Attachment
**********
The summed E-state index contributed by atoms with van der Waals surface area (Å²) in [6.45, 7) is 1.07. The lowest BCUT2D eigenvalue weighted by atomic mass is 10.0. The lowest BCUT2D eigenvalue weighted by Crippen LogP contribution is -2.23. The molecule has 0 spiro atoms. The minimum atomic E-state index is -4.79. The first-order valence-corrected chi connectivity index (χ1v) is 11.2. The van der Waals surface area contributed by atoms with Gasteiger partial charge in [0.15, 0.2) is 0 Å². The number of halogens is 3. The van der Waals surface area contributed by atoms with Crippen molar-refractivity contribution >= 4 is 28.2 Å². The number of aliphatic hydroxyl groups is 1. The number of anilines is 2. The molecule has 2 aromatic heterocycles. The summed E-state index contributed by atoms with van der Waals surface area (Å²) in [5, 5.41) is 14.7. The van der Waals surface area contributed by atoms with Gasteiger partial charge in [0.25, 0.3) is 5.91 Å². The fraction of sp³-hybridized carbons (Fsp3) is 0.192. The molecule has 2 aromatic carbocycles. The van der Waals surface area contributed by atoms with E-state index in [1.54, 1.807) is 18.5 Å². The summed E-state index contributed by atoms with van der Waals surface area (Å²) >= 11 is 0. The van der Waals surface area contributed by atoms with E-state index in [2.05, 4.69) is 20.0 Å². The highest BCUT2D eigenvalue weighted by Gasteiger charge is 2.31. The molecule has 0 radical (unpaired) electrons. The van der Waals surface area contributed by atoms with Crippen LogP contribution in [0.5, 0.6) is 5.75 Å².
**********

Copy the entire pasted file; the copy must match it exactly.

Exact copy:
The summed E-state index contributed by atoms with van der Waals surface area (Å²) in [6.45, 7) is 1.07. The lowest BCUT2D eigenvalue weighted by atomic mass is 10.0. The lowest BCUT2D eigenvalue weighted by Crippen LogP contribution is -2.23. The molecule has 0 spiro atoms. The minimum atomic E-state index is -4.79. The first-order valence-corrected chi connectivity index (χ1v) is 11.2. The van der Waals surface area contributed by atoms with Gasteiger partial charge in [0.15, 0.2) is 0 Å². The number of halogens is 3. The van der Waals surface area contributed by atoms with Crippen molar-refractivity contribution >= 4 is 28.2 Å². The number of aliphatic hydroxyl groups is 1. The number of anilines is 2. The molecule has 2 aromatic heterocycles. The summed E-state index contributed by atoms with van der Waals surface area (Å²) in [5, 5.41) is 14.7. The van der Waals surface area contributed by atoms with Gasteiger partial charge in [0.25, 0.3) is 5.91 Å². The fraction of sp³-hybridized carbons (Fsp3) is 0.192. The molecule has 2 aromatic carbocycles. The van der Waals surface area contributed by atoms with E-state index in [1.54, 1.807) is 18.5 Å². The summed E-state index contributed by atoms with van der Waals surface area (Å²) >= 11 is 0. The van der Waals surface area contributed by atoms with E-state index in [2.05, 4.69) is 20.0 Å². The highest BCUT2D eigenvalue weighted by Gasteiger charge is 2.31. The molecule has 0 radical (unpaired) electrons. The van der Waals surface area contributed by atoms with Crippen LogP contribution in [0.5, 0.6) is 5.75 Å².